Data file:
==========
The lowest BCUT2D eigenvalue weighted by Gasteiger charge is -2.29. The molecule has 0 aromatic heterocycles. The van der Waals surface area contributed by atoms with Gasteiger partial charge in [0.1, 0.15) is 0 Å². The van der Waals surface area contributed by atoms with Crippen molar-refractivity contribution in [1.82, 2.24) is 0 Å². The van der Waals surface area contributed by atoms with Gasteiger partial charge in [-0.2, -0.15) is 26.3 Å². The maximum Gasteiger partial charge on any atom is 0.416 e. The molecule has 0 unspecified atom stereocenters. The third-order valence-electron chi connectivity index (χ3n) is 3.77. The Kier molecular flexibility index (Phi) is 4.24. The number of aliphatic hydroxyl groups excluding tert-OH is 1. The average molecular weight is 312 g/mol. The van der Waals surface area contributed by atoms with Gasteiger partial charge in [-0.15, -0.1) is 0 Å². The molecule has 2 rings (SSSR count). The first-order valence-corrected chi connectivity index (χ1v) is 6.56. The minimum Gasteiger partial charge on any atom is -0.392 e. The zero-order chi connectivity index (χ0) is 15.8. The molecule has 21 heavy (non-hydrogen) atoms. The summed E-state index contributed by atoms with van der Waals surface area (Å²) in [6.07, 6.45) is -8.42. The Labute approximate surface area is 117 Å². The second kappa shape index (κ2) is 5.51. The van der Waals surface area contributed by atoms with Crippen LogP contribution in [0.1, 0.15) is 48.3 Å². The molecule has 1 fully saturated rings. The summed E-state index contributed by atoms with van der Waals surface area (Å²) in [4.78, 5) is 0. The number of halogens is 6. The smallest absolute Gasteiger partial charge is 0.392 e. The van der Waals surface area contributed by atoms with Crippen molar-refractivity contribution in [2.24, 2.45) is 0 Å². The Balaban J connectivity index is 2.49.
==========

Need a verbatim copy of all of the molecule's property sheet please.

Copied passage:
The lowest BCUT2D eigenvalue weighted by Gasteiger charge is -2.29. The molecule has 0 aromatic heterocycles. The van der Waals surface area contributed by atoms with Gasteiger partial charge in [0.1, 0.15) is 0 Å². The van der Waals surface area contributed by atoms with Crippen molar-refractivity contribution in [1.82, 2.24) is 0 Å². The van der Waals surface area contributed by atoms with Gasteiger partial charge in [-0.2, -0.15) is 26.3 Å². The maximum Gasteiger partial charge on any atom is 0.416 e. The molecule has 0 unspecified atom stereocenters. The third-order valence-electron chi connectivity index (χ3n) is 3.77. The Kier molecular flexibility index (Phi) is 4.24. The number of aliphatic hydroxyl groups excluding tert-OH is 1. The average molecular weight is 312 g/mol. The van der Waals surface area contributed by atoms with Gasteiger partial charge in [-0.15, -0.1) is 0 Å². The molecule has 2 rings (SSSR count). The first-order valence-corrected chi connectivity index (χ1v) is 6.56. The minimum Gasteiger partial charge on any atom is -0.392 e. The zero-order chi connectivity index (χ0) is 15.8. The molecule has 21 heavy (non-hydrogen) atoms. The summed E-state index contributed by atoms with van der Waals surface area (Å²) in [6.07, 6.45) is -8.42. The Labute approximate surface area is 117 Å². The second kappa shape index (κ2) is 5.51. The van der Waals surface area contributed by atoms with Crippen LogP contribution in [0.1, 0.15) is 48.3 Å². The molecule has 1 fully saturated rings. The summed E-state index contributed by atoms with van der Waals surface area (Å²) in [4.78, 5) is 0. The number of halogens is 6. The smallest absolute Gasteiger partial charge is 0.392 e. The van der Waals surface area contributed by atoms with Crippen molar-refractivity contribution in [2.24, 2.45) is 0 Å². The Balaban J connectivity index is 2.49.